[Web-SIG] Stuff left to be done on WSGI
ianb at colorstudy.com
Sat Aug 28 02:00:18 CEST 2004
Phillip J. Eby wrote:
> I don't know if it's possible for us to get these items together in time
> for 2.4; if we don't, we don't.
I can't imagine we would make it. Hopefully we produce something for
2.5, that can be installed on previous Python installations under the
same name. (Not like optparse/optik)
I would hope that we can come to some consensus and produce something
useable before 2.5, with the understanding that it will be included in
2.5. I would kind of like to see a "web" package.
> There's little harm in having a
> separate 'wsgi' distribution until 2.5 rolls around. I'm thinking the
> package should include:
> * BaseHTTPServer-based WSGI server
> * CGI-based WSGI gateway (run WSGI apps under CGI)
You've noted these are missing error handling. What kind were you
thinking of specifically?
There's exception handling, which seems straight forward. Spec
compliance? Certainly an anal version of these servers should be
written, that checks every type passed around, looks for common
mistakes, etc. I don't know if the anal and the useable version need to
be the same thing.
Did you have any other error cases you were thinking of?
> * WSGI app that wraps CGI applications so they can run under WSGI
Two models -- one that optimistically tries to load the cgi module in a
fake environment (what I did), plus another that actually runs any CGI
script. And maybe another one that forks and ultimately dies, can run
any Python CGI script, but saves some startup time. But that last one
isn't that important.
> * Utility routines to fulfill certain parts of the spec's requirements
> * HTTP/1.1 practice guidelines, and utility routines where appropriate
> * Documentation
> This looks like quite a list to do in just a few days, despite the fact
> that we have skeleton implementations of the first four items and part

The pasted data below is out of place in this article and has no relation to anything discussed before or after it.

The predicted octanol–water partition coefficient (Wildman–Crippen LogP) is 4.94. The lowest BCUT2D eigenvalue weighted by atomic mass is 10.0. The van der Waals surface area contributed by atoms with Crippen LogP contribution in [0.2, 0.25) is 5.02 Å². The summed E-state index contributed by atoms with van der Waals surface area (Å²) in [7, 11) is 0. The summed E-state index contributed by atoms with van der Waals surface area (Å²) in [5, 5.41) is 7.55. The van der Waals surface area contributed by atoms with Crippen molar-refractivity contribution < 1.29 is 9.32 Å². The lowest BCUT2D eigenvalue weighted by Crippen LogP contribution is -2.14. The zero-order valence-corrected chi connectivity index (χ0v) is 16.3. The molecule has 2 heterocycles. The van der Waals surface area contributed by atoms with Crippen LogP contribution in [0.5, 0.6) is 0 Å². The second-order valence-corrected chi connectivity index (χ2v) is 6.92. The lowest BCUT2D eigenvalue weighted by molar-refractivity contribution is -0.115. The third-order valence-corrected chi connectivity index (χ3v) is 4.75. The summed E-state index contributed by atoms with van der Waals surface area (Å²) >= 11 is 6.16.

> of the fifth. And that's completely ignoring these currently
> outstanding issues in the PEP itself:
> * List-of-tuples vs. email.Message for outgoing headers
> * Exception handling
> Plus, I'm a couple days behind in updates to reflect the SIG's current
> consensus on other outstanding issues, and haven't done anything to
> separate the HTTP/1.1 guidelines out.
> Anyway, we really need to finish the outstanding open issues, because
> until the spec is firm on those items, we're coding on sand in those areas.
> I personally would like to use email.Message, and I'm even tempted to
> make 'Status' a header, so that it's just 'start_response(headers)'
> instead of 'start_response(status,headers)'. The
> Content-Transfer-Encoding boilerplate is only needed by servers and
> gateways, and I don't think adding another two lines of code creates a
> big burden there. But it makes middleware's job a lot easier: just add
> or modify headers, rather than having to turn the sequence of headers
> into some other structure and back again, or having to write utility
> routines to duplicate the functionality already in email.Message.
If we use email.Message, using a status header seems fine. If not, I
think it should be separate -- I don't want to search a list for the
I don't think the utility functions are a big deal at all, and I worry
that there's some gotchas to email.Message, specifically where it is
intended for email. So I'm certainly not adamantly opposed to
email.Message, but I'm not adamantly for it either. I'd rather see a
superclass of email.Message (such a superclass does not yet exist, but
should be easy to write/extract) that is more minimal.
> With regard to exception handling, Ian has pointed out that it's hard
> for middleware to trap exceptions well, because it can't tell whether
> the next app down the chain has written headers yet, unless it replaces
> 'start_response', which then means it disables any advanced server APIs.
> After thinking about this for a while, I'm having trouble seeing a
> problem with that. Specifically, exception-catching middleware *is*
> modifying the output mechanism, because it will change the output in
> that case. It doesn't seem to me that you can safely write
> exception-catching middleware that can work without disabling the use of
> extension APIs for application output.
To me it doesn't feel like the middleware is modifying the output. It
is augmenting the output in a case where there has been an unexpected
failure. I guess that could cause a problem, but then I think any
middleware that is sensitive to the response being modified must still
always allow for extra response coming in through normal channels.
But, I don't know. I'm still up in the air. Really, I just don't like
wrapping start_response, from a mechanical point of view. It feels
awkward to me. I wish I could just query the server as to what point in
the response it is at.
> The only other thing that comes to mind is requiring servers to support
> multiple 'start_response' calls in some way that makes sense for
> exception handlers, while requiring it to still work in the case where
> an extension API has already been used for output.
That seems too hard.
Ian Bicking / ianb at colorstudy.com / http://blog.ianbicking.org
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